“It’s the strangest thing that’s ever happened to me in boxing,” Frazer Clarke recalls. Here he is, sitting in a studio in London, yet mentally the heavyweight is back in a ring in Tokyo, in the summer of 2021.
“I lost the fight, the referee stopped it, my Olympic gold-medal dream was over, and I realised when they raised his hand: ‘This is the last time I’m going to wear this vest and represent this country.’ I had a moment.”
The nature of the moment took Clarke by surprise. Fighting for Team GB, he had watched through the stream of blood trickling over his right eye as Bakhodir Jalolov took home a silver medal for Uzbekistan, yet there was little room in his mind or heart for disappointment. “It was just crazy,” he explains to The Independent, “because he had won the fight – his team were clapping and celebrating – but I looked up at all the Team GB boxers, staff, coaches, then at my corner... and I was just elated with happiness.
“Everyone was so proud. We Brits made more noise than anyone in there. There was Covid, so there was no crowd, but there was about 15 of my teammates, staff, coaches and friends. There’s a picture online somewhere of me with open arms, looking up at them. I was just so elated, because it was the end of a big chapter in my life and I feel like I’d done myself proud, I’d done Burton-on-Trent proud, and I hope I’d done everyone in the country proud.”
Clarke had done just that, endearing himself to the public back in Britain and joining the unique pool of athletes to have secured eternal legacies by competing – and winning a medal – at an Olympic Games.
“There’s a great saying: You’re not just an Olympian for an Olympic Games; you’re an Olympian for life,” the 31-year-old says. “Someone explained it to me well: If you were to put everyone in the world in one place and colour in the Olympians, you’re a small minority – you’ve done something fantastic; then you do the medalists a different colour, you’re an even more special minority. It’s something I’m extremely proud of, and it’s good for myself massively, don’t get me wrong, but I think to give inspiration to children or other people with a dream who probably think, ‘It ain’t going to happen for me...’ I was that person.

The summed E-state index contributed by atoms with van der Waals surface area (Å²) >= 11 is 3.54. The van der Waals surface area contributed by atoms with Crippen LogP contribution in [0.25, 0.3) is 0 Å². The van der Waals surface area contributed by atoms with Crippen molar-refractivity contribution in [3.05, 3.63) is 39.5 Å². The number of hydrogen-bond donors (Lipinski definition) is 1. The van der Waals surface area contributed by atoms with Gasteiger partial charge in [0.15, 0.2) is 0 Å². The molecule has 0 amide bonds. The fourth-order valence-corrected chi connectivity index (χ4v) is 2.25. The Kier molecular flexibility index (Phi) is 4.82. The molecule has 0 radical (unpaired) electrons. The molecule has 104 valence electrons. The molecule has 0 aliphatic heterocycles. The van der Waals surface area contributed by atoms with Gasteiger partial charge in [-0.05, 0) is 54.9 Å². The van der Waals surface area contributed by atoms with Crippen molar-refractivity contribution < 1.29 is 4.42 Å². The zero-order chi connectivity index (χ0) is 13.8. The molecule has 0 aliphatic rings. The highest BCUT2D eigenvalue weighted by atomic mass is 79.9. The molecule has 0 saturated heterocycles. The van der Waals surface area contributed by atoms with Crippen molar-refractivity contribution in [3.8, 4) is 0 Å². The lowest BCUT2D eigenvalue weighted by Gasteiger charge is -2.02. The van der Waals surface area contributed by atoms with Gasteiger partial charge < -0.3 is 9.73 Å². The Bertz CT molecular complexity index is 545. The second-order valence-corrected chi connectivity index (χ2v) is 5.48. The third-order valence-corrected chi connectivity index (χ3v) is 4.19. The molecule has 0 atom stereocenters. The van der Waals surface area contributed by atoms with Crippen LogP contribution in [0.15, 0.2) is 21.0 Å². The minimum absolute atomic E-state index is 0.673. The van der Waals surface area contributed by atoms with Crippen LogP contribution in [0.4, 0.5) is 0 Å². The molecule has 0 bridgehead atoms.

“I wasn’t athletically blessed, I wasn’t the toughest, fastest or fittest, but I had a really good determination and learned to keep good people around me. It also took me to the dreamland; it took an overweight kid who was unconfident, to walk into a boxing gym, to be in Tokyo in front of the eyes of the world and live his dream. Special moments.”
And while such moments await boxing hopefuls in Paris next summer, they might be erased entirely come 2028, when the Olympics emanate from Los Angeles. Despite encouraging signs this week, boxing will still not – as it stands – feature at the 2028 Games, after the International Olympic Committee (IOC) accused the International Boxing Association (IBA) of governance issues and alleged corruption. The IBA typically runs boxing at each Olympics, though the IOC did so in Tokyo amid the IBA’s ongoing suspension.
Asked about the prospect of boxing being omitted from the 2028 Olympics, a crestfallen Clarke sighs: “I think it’s a tragedy, I really do.
“You take the boxing away, and the boxers, and that’s taken a lot of character out of the Olympics. Anyone that’s been at the Olympic Games, in the Olympic Village, they know about the boxers – they know what boxing brings. It brings excitement, it brings an unbelievable skill, and people are quite fascinated by what [we] have to go through.
“And remember, this sport inspires kids. It keeps kids safe, it saves so many lives every single year, it will save generations. To take the Olympic dream away – not from the people in this cycle, but the eight, nine or 10-year-olds who are joining boxing clubs now... They’ve got to keep it in the Olympics. Simple as that.”
It is a passionate plea from Clarke as he looks into the future, but his focus is quickly pulled back to the present, where he will face his toughest test yet as a professional on Friday.
At London’s York Hall, the 6-0 Briton (5 knockouts) takes on resilient Polish heavyweight Mariusz Wach, a man who has fought the likes of Dillian Whyte, Alexander Povetkin, Wladimir Klitschko and Jarrell Miller. Still, he is not the foe whom Clarke originally eyed, with “Big Fraze” left frustrated last month when a British title fight with Fabio Wardley fell through.
“There’s been a lot of controversy with my career over the last eight weeks, probably more than ever with the British title situation, so I think it’s good to not worry about anyone else, what people are saying online or in papers and magazines. Strip it back, do what you do best, be in the gym and be aware that this is your toughest fight to date.
“I feel like with myself and boxing, there’s always a story,” Clarke adds. “There’s always some form of drama.” On Friday night, he will hope the story is a short, simple one – ending with another knockout in his favour.
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